The data visualization community seems to be looking for a bone to pick, but it hasn’t found one yet. At Visualized, it tried storytelling; at Tapestry, visual flourishes. In both cases, there was no real area of conflict between the different views and no blood was shed.
Santiago Ortiz provided the reason why distinct approaches can coexist when he talked about visualization as a new language. A language has rules but it can be used to write songs, poems, newspapers, novels and ransom notes. English has evolved over 1500 years to develop a grammar and a dictionary, with many styles, regionalisms, purposes and conventions. Visualization only appeared some 200 years ago and its codification, 50 years ago.
Visualization grammar and spelling are already emerging; rules that need to be followed to do visualization and not something else. For instance, the data points of a given chart need to follow the same scale, legends need to correspond to the chart encoding, and pie charts can only show parts of a whole. A website like WTFViz.net can only exist when there are fundamental rules to break.
Then there are the elements of style, the good practices that make communication minimally effective. In journalism, there is the inverted pyramid and the five Ws (who, what, when, where, why). In visualization, it includes the data/ink ratio and the war on pie charts. These things are not mandatory to write in English or to visualize, but they are useful to do it well for a given purpose. Ignore them only if you know what you’re doing. Jon Schwabish was refining these elements of style when he suggested better ways to create meaningful comparisons.
In this context, Alberto Cairo’s keynote was not about visualization but about journalism. He was enumerating rules of the newsroom that apply across languages. News visualizations are better off following them, much like news in French, Russian and Vietnamese. Giorgia Lupi and Santiago Ortiz were not contradicting him when showing their different approaches: they were talking about different purposes.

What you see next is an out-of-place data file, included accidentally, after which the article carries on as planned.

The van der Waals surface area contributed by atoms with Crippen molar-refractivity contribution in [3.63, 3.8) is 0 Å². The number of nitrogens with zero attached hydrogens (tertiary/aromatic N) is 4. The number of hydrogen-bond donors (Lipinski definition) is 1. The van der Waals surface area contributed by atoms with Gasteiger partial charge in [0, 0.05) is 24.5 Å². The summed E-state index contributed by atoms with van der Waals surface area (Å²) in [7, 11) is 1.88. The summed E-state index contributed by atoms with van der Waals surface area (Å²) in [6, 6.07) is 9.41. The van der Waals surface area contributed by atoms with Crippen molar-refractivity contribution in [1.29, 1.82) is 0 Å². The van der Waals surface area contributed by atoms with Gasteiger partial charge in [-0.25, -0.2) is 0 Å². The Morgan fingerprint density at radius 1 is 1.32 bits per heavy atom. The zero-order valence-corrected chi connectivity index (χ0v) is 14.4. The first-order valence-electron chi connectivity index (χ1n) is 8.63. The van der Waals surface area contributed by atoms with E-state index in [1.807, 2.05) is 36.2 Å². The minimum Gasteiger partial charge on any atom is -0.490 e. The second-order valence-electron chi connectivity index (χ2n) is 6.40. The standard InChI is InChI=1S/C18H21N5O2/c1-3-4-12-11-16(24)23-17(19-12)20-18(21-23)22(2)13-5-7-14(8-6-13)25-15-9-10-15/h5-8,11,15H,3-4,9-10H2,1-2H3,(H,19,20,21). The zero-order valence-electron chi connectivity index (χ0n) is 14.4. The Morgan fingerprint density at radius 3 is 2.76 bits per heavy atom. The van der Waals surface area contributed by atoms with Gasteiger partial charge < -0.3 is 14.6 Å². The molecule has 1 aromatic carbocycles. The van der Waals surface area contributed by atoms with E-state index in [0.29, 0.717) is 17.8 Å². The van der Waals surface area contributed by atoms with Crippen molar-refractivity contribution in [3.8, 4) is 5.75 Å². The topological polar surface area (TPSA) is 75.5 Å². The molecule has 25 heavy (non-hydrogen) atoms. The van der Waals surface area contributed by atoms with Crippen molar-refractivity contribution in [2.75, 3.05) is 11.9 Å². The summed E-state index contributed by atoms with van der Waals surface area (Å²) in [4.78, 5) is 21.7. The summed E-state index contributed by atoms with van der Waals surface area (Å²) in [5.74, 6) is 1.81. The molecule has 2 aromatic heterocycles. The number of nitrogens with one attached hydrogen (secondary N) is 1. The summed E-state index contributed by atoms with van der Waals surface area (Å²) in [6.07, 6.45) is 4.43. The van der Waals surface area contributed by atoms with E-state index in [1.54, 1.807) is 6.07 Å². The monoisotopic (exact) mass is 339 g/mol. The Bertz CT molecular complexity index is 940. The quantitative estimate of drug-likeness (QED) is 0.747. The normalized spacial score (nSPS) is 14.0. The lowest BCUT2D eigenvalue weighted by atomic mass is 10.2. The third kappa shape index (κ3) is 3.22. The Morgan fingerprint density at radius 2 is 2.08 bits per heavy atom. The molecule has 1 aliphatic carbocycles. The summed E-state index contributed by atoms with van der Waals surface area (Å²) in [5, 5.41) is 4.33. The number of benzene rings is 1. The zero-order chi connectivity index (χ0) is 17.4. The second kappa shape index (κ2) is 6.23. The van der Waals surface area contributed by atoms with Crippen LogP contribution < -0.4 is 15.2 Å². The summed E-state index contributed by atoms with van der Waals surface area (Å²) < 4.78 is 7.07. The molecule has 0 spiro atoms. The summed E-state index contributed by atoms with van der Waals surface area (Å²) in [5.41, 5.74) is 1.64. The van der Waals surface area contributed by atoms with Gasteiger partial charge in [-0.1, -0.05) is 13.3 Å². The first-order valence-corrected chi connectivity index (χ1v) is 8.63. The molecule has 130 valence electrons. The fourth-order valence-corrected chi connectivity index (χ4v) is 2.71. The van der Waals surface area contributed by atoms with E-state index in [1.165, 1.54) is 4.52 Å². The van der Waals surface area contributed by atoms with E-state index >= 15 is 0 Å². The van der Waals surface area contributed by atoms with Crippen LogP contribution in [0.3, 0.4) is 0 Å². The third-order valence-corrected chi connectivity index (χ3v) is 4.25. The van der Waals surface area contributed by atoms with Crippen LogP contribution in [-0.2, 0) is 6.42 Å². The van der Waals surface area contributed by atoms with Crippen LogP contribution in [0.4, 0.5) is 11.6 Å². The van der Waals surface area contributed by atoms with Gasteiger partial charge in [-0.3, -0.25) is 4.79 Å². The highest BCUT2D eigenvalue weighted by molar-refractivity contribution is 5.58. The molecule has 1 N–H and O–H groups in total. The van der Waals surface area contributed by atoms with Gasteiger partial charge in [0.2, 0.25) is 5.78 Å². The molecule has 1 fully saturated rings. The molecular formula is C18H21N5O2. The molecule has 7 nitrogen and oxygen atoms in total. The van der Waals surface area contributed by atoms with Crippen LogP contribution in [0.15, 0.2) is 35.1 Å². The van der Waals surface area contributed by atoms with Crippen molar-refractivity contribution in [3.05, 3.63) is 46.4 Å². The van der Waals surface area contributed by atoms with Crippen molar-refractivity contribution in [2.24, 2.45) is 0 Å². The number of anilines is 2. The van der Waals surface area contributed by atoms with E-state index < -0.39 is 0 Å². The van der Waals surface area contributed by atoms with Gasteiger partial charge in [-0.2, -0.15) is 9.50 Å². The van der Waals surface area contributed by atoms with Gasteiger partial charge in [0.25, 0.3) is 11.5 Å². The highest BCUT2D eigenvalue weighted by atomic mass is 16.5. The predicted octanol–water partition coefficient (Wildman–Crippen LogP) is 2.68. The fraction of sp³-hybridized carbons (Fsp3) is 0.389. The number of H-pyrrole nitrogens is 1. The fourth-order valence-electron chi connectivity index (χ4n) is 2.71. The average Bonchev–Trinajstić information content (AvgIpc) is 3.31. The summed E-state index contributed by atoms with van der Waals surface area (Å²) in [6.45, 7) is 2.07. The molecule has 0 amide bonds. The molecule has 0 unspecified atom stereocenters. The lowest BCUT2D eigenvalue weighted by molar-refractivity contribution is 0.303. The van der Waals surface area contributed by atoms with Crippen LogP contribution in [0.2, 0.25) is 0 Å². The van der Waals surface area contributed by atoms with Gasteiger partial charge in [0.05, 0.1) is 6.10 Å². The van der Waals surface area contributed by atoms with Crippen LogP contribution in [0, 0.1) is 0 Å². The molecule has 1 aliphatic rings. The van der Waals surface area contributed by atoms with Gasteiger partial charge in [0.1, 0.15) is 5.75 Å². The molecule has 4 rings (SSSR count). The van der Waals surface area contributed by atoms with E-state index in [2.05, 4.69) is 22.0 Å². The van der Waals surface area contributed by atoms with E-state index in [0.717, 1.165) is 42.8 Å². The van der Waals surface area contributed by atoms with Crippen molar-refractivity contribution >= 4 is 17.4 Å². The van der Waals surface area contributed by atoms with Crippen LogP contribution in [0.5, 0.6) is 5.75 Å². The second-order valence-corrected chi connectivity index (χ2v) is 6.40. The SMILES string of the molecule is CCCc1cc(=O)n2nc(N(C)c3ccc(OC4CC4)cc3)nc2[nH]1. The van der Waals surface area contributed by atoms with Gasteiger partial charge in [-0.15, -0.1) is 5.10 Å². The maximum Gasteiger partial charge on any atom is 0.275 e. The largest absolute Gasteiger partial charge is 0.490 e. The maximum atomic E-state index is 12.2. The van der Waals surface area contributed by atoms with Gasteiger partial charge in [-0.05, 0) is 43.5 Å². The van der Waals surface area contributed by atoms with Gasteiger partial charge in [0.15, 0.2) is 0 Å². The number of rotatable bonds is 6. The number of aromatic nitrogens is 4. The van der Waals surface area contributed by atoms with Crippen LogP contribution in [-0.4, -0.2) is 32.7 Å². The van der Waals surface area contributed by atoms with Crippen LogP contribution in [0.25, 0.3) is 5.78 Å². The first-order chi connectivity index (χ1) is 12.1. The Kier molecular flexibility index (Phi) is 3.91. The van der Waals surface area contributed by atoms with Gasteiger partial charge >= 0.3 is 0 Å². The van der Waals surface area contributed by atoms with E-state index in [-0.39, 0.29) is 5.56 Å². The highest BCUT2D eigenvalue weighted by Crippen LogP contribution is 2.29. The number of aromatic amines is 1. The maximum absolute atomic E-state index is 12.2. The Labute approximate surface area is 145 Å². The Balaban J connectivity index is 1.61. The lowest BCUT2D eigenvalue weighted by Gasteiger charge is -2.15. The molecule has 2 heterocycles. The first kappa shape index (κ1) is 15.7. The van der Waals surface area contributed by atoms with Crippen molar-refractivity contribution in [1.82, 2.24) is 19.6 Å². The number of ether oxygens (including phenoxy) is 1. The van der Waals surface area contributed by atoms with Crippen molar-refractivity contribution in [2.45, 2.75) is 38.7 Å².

Emma Coats’ storytelling techniques also transcend languages. Even though they came from her experience at Pixar, not once did she mention animation. She was speaking of truths as universal as we know them at the moment. She was reminding the audience that this recent language is entering a field with codes that experts can borrow to be more effective.
In a nice coda, visualization as a language was at the heart of the closing keynote. Fernanda Viégas and Martin Wattenberg compared different visualization formats to literary genres: maps as love stories, pop science as infauxgraphics, and so on. It was playful, yet enlightening to explore the communication conventions other languages are already using.
Viégas and Wattenberg suggested that conventions can hurt as much as they can help, which is a topic to explore further. Some maps were criticized for being old news, just a few years after they first appeared. This might be the sign that the conventions of visualization are evolving as fast as its technologies. If so, how to discern a cliché from what’s familiar to only a few experts? Can practitioners trust their instincts or are they getting bored with things that their audiences have not yet mastered?
There is work to do to develop the grammar, the elements of style and the genres of visualization. But there is no point in setting limits to what can be done with the language. There are poets, novelists, singers and agitators among visualization practitioners and they can all be heard — or seen. Visualization is a language. It has rules, but no boundaries.
Congratulations to the organizers at Tableau for a successful event and many thanks for inviting me. I got to hear and meet for the first time many of the people whose work I admire: Alberto Cairo, Andy Kirk, Naomi Robbins, Hannah Fairfield, Ben Shneiderman, Gavin McMahon, Erik Jacobsen, Bryan Connor, Kat Downs, Rob Simmon and many more, plus those that I had already met at Visualized. It’s an honour to be part of this welcoming tribe.